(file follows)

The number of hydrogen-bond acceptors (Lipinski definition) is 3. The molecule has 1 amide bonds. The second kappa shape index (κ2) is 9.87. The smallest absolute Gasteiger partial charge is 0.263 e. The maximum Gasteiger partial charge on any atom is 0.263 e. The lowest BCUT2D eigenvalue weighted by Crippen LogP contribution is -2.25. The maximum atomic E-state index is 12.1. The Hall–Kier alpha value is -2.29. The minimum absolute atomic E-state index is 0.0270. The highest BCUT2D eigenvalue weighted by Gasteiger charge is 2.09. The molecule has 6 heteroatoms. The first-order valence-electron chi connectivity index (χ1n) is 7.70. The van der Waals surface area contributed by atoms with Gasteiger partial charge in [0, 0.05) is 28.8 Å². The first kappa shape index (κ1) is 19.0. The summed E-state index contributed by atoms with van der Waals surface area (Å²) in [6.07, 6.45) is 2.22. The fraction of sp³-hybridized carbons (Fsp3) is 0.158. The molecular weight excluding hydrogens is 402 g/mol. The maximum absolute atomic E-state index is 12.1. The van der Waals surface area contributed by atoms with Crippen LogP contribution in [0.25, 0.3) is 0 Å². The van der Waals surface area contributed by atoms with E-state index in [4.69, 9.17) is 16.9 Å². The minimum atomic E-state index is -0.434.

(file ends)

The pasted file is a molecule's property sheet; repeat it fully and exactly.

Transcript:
The number of hydrogen-bond acceptors (Lipinski definition) is 3. The molecule has 1 amide bonds. The second kappa shape index (κ2) is 9.87. The smallest absolute Gasteiger partial charge is 0.263 e. The maximum Gasteiger partial charge on any atom is 0.263 e. The lowest BCUT2D eigenvalue weighted by Crippen LogP contribution is -2.25. The maximum atomic E-state index is 12.1. The Hall–Kier alpha value is -2.29. The minimum absolute atomic E-state index is 0.0270. The highest BCUT2D eigenvalue weighted by Gasteiger charge is 2.09. The molecule has 6 heteroatoms. The first-order valence-electron chi connectivity index (χ1n) is 7.70. The van der Waals surface area contributed by atoms with Gasteiger partial charge in [0, 0.05) is 28.8 Å². The first kappa shape index (κ1) is 19.0. The summed E-state index contributed by atoms with van der Waals surface area (Å²) in [6.07, 6.45) is 2.22. The fraction of sp³-hybridized carbons (Fsp3) is 0.158. The molecular weight excluding hydrogens is 402 g/mol. The maximum absolute atomic E-state index is 12.1. The van der Waals surface area contributed by atoms with Crippen LogP contribution in [0.25, 0.3) is 0 Å². The van der Waals surface area contributed by atoms with E-state index in [4.69, 9.17) is 16.9 Å². The minimum atomic E-state index is -0.434.